Andrew Kotyuk, currently serving his third term as mayor of San Jacinto, has set his out to reach higher office. He is the Republican candidate for the 42nd Assembly District seat currently held by Chad Mayes, former Republican now declaring himself an independent. I recently did a Q & A with Kotyuk in his Hemet business office.
Q: Why do you feel qualified to run for this office?
A: I am a product of this Valley. I was born and raised here, raised my family here and went to school in both Hemet and San Jacinto. Quite obviously, I’ve been the voice of the Valley for a very long time. One of the big things I’ve fought for is coming to fruition – The Mid-County Parkway.
Q: Do you think that would be a good place to relocate Highway 74, removing it from busy Florida Avenue?
A: We had the route 66 bust-up happen to us. When the 10, 60 and 215 were built nobody cared about the 74 or 79 anymore, so the San Jacinto Valley got by-passed for 40 years after that. During the past ten years I don’t know a soul that doesn’t have a positive word to say about what’ve done in San Jacinto.
Q: As you know, there has been a lot of negative comments about the new Florida Avenue median. Do you think the Hemet City Council made a mistake in not taking over responsibility for Highway 74?
A: I blame Chad Mayes for that. His was the vote that secured a very big bill for Governor Jerry Brown. He could basically have asked the governor for anything he wanted. There is still horse-trading in California. So what did he get for his efforts? A swimming pool for his home town. Brown needed 7 Republican votes. Mayes delivered them. He could have asked or traded for anything he wanted, but he did not. He could have stopped the median. Brown would have obliged him, but in six years, he has done nothing for people in the San Jacinto Valley.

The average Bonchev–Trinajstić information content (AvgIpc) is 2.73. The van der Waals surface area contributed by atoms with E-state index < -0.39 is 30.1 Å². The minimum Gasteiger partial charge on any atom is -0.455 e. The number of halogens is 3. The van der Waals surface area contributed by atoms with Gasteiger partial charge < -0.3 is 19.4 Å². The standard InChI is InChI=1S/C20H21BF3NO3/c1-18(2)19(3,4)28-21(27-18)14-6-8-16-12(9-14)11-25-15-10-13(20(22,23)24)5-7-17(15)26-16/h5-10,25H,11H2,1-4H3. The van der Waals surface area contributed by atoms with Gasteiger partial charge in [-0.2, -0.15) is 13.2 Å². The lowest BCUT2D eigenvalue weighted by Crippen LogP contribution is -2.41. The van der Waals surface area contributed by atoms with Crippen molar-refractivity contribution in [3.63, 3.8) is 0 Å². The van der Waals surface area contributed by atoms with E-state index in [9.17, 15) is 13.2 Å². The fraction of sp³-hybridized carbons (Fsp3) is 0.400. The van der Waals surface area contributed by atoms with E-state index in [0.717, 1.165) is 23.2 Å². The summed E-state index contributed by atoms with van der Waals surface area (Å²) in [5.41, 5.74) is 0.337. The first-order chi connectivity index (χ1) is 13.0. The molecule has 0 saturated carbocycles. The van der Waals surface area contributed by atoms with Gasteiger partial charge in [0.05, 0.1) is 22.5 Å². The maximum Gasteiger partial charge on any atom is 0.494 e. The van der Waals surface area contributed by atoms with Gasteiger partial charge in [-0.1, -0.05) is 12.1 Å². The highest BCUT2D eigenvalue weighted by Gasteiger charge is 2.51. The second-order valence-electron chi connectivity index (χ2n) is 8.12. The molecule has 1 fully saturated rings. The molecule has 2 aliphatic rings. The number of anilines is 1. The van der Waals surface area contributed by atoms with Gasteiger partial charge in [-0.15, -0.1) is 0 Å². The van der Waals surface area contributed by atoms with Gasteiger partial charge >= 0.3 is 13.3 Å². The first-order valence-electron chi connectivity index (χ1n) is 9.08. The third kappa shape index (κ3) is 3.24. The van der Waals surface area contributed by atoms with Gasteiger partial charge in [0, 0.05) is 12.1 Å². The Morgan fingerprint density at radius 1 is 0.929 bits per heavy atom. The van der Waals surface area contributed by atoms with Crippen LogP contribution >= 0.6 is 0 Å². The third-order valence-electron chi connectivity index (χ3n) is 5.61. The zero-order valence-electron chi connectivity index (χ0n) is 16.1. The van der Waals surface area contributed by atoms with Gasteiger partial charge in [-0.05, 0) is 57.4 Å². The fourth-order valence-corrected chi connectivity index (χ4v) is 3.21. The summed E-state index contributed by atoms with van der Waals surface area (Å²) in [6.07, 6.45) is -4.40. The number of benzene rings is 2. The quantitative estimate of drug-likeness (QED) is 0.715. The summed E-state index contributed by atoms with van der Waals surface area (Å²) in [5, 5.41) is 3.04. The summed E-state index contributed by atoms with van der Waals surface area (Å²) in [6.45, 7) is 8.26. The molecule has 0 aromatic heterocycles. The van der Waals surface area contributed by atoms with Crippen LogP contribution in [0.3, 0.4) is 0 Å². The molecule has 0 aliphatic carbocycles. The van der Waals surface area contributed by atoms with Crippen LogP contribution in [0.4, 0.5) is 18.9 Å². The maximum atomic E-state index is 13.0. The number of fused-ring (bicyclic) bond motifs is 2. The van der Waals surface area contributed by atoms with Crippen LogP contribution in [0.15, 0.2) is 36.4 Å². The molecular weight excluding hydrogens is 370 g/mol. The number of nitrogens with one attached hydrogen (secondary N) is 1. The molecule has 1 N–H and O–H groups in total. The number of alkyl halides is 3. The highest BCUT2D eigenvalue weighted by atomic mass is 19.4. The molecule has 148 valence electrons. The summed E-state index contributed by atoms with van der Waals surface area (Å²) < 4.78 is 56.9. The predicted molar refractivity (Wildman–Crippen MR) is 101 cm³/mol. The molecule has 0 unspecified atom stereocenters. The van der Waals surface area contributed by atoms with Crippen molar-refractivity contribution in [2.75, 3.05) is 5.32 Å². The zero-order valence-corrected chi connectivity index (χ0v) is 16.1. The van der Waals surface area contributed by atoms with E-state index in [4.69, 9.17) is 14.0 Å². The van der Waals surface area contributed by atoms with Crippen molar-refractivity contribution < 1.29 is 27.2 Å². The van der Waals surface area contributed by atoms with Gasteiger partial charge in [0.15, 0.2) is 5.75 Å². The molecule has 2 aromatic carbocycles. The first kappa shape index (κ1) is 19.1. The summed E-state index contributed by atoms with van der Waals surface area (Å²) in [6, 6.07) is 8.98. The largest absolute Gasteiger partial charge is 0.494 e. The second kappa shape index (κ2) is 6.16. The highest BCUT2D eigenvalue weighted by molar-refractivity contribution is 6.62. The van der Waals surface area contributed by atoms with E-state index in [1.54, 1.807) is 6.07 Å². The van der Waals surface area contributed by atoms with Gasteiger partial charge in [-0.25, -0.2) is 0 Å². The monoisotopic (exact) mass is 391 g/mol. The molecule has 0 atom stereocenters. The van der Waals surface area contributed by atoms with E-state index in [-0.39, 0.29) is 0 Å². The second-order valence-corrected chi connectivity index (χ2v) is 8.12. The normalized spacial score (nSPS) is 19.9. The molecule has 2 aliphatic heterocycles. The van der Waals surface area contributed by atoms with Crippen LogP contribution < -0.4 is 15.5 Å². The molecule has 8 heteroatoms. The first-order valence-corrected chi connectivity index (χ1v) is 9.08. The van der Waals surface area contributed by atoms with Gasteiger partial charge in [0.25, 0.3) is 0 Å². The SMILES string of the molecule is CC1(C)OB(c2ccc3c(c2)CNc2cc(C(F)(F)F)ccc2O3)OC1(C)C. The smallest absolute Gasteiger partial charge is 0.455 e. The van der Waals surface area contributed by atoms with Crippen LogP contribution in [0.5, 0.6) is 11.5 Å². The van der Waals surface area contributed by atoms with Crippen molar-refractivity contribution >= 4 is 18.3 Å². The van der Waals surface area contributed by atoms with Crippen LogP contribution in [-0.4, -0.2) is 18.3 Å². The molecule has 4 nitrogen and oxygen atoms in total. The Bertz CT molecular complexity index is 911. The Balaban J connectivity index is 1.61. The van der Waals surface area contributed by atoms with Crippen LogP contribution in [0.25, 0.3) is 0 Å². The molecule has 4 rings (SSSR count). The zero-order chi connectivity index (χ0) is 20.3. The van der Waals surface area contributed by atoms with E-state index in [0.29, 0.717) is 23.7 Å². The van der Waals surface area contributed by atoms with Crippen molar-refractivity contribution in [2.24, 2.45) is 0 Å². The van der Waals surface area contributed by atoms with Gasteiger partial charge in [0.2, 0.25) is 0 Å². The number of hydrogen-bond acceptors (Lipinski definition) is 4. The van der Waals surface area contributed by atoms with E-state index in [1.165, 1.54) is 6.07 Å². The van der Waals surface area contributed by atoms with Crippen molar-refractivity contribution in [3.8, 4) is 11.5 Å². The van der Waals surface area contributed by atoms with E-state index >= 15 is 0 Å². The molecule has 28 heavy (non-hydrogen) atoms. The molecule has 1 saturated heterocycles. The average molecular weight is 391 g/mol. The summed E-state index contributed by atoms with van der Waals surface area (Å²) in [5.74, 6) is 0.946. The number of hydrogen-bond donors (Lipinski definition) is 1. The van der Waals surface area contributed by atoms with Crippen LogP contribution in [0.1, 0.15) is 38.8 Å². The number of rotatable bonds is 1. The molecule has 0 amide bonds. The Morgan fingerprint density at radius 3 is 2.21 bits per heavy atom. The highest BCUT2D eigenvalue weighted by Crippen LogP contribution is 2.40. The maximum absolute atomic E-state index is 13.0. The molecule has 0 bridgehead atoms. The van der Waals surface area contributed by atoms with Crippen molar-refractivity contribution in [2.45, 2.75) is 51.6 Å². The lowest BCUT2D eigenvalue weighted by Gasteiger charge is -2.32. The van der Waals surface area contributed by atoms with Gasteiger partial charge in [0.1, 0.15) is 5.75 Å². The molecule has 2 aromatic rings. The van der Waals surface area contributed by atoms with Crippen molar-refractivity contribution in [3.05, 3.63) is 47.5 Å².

Q: What do you see as major problems in the 42nd Assembly District.
A: I think jobs are a big issue with COVID-19 and all. We weren’t prepared with emergency supplies for a pandemic of that size. I would definitely arbitrate for better emergency supplies. We all know there is going to be an earthquake or a similar emergency. So jobs, emergency preparedness and public safety must be at the ready. A lot of people complain about ex-felons and parolees who come here. It is because we are a lower income area and also the fact that all parolees have to be released 50 miles away from their gang territory.
Q: Is that why we have so many of them?